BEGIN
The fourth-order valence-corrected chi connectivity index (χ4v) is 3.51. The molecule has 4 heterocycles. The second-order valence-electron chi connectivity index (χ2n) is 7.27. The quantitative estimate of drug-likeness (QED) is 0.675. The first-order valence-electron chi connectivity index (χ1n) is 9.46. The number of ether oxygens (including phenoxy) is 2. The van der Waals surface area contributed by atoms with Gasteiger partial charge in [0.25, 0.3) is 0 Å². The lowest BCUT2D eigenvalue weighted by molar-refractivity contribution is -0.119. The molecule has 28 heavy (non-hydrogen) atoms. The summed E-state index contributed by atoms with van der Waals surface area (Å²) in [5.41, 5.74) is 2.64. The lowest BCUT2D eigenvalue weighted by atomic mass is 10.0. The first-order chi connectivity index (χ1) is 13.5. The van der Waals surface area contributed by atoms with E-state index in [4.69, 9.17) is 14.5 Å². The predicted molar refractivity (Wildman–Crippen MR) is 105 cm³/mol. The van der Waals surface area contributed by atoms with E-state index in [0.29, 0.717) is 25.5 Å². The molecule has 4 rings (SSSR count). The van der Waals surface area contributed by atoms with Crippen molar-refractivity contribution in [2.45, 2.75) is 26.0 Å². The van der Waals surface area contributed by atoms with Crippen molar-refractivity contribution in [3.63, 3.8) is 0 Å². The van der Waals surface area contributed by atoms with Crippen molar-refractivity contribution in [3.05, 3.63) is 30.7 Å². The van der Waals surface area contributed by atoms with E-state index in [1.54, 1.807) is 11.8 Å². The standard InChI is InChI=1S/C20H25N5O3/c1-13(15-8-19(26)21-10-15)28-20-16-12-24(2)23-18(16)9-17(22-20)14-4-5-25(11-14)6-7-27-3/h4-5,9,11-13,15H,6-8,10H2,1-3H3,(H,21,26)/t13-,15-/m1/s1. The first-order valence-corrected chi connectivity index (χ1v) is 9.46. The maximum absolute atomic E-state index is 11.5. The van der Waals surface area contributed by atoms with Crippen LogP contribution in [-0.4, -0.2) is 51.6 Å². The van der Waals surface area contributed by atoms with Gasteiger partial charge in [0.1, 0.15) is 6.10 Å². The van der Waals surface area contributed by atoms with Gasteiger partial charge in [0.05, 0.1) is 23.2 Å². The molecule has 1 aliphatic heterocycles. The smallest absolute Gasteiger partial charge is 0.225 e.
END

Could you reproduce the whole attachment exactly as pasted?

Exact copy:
The fourth-order valence-corrected chi connectivity index (χ4v) is 3.51. The molecule has 4 heterocycles. The second-order valence-electron chi connectivity index (χ2n) is 7.27. The quantitative estimate of drug-likeness (QED) is 0.675. The first-order valence-electron chi connectivity index (χ1n) is 9.46. The number of ether oxygens (including phenoxy) is 2. The van der Waals surface area contributed by atoms with Gasteiger partial charge in [0.25, 0.3) is 0 Å². The lowest BCUT2D eigenvalue weighted by molar-refractivity contribution is -0.119. The molecule has 28 heavy (non-hydrogen) atoms. The summed E-state index contributed by atoms with van der Waals surface area (Å²) in [5.41, 5.74) is 2.64. The lowest BCUT2D eigenvalue weighted by atomic mass is 10.0. The first-order chi connectivity index (χ1) is 13.5. The van der Waals surface area contributed by atoms with E-state index in [4.69, 9.17) is 14.5 Å². The predicted molar refractivity (Wildman–Crippen MR) is 105 cm³/mol. The van der Waals surface area contributed by atoms with E-state index in [0.29, 0.717) is 25.5 Å². The molecule has 4 rings (SSSR count). The van der Waals surface area contributed by atoms with Crippen molar-refractivity contribution in [2.45, 2.75) is 26.0 Å². The van der Waals surface area contributed by atoms with Crippen molar-refractivity contribution in [3.63, 3.8) is 0 Å². The van der Waals surface area contributed by atoms with Crippen molar-refractivity contribution in [3.05, 3.63) is 30.7 Å². The van der Waals surface area contributed by atoms with E-state index in [1.54, 1.807) is 11.8 Å². The standard InChI is InChI=1S/C20H25N5O3/c1-13(15-8-19(26)21-10-15)28-20-16-12-24(2)23-18(16)9-17(22-20)14-4-5-25(11-14)6-7-27-3/h4-5,9,11-13,15H,6-8,10H2,1-3H3,(H,21,26)/t13-,15-/m1/s1. The first-order valence-corrected chi connectivity index (χ1v) is 9.46. The maximum absolute atomic E-state index is 11.5. The van der Waals surface area contributed by atoms with Crippen LogP contribution in [-0.4, -0.2) is 51.6 Å². The van der Waals surface area contributed by atoms with Gasteiger partial charge in [0.1, 0.15) is 6.10 Å². The van der Waals surface area contributed by atoms with Gasteiger partial charge in [0.05, 0.1) is 23.2 Å². The molecule has 1 aliphatic heterocycles. The smallest absolute Gasteiger partial charge is 0.225 e.